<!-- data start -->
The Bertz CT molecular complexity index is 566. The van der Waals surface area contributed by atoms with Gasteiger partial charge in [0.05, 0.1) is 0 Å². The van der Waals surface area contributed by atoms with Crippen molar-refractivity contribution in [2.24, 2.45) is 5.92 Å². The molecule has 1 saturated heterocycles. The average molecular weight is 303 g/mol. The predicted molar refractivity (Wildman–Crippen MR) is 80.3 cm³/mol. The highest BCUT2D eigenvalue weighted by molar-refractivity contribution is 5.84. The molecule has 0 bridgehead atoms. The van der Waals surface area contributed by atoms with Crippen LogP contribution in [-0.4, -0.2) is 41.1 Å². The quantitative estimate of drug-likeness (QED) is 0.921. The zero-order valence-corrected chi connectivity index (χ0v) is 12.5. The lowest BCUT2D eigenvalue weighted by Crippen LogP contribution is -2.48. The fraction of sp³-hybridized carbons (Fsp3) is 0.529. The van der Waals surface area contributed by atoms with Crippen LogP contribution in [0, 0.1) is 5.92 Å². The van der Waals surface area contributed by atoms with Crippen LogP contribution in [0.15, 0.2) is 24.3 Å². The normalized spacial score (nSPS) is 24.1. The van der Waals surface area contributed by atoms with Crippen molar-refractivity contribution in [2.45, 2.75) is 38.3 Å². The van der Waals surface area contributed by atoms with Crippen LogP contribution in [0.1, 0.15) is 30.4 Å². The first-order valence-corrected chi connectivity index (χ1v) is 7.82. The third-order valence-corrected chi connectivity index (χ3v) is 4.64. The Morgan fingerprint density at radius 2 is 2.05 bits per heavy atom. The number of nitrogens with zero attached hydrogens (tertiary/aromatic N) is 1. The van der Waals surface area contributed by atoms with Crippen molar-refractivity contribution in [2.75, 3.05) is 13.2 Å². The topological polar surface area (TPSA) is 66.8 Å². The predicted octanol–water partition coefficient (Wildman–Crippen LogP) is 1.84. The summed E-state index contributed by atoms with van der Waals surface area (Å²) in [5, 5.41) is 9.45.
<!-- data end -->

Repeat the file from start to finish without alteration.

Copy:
The Bertz CT molecular complexity index is 566. The van der Waals surface area contributed by atoms with Gasteiger partial charge in [0.05, 0.1) is 0 Å². The van der Waals surface area contributed by atoms with Crippen molar-refractivity contribution in [2.24, 2.45) is 5.92 Å². The molecule has 1 saturated heterocycles. The average molecular weight is 303 g/mol. The predicted molar refractivity (Wildman–Crippen MR) is 80.3 cm³/mol. The highest BCUT2D eigenvalue weighted by molar-refractivity contribution is 5.84. The molecule has 0 bridgehead atoms. The van der Waals surface area contributed by atoms with Crippen LogP contribution in [-0.4, -0.2) is 41.1 Å². The quantitative estimate of drug-likeness (QED) is 0.921. The zero-order valence-corrected chi connectivity index (χ0v) is 12.5. The lowest BCUT2D eigenvalue weighted by Crippen LogP contribution is -2.48. The fraction of sp³-hybridized carbons (Fsp3) is 0.529. The van der Waals surface area contributed by atoms with Crippen LogP contribution in [0, 0.1) is 5.92 Å². The van der Waals surface area contributed by atoms with Crippen LogP contribution in [0.15, 0.2) is 24.3 Å². The normalized spacial score (nSPS) is 24.1. The van der Waals surface area contributed by atoms with Crippen molar-refractivity contribution in [2.45, 2.75) is 38.3 Å². The van der Waals surface area contributed by atoms with Crippen LogP contribution in [0.1, 0.15) is 30.4 Å². The first-order valence-corrected chi connectivity index (χ1v) is 7.82. The third-order valence-corrected chi connectivity index (χ3v) is 4.64. The Morgan fingerprint density at radius 2 is 2.05 bits per heavy atom. The number of nitrogens with zero attached hydrogens (tertiary/aromatic N) is 1. The van der Waals surface area contributed by atoms with Crippen molar-refractivity contribution in [2.75, 3.05) is 13.2 Å². The topological polar surface area (TPSA) is 66.8 Å². The predicted octanol–water partition coefficient (Wildman–Crippen LogP) is 1.84. The summed E-state index contributed by atoms with van der Waals surface area (Å²) in [5, 5.41) is 9.45.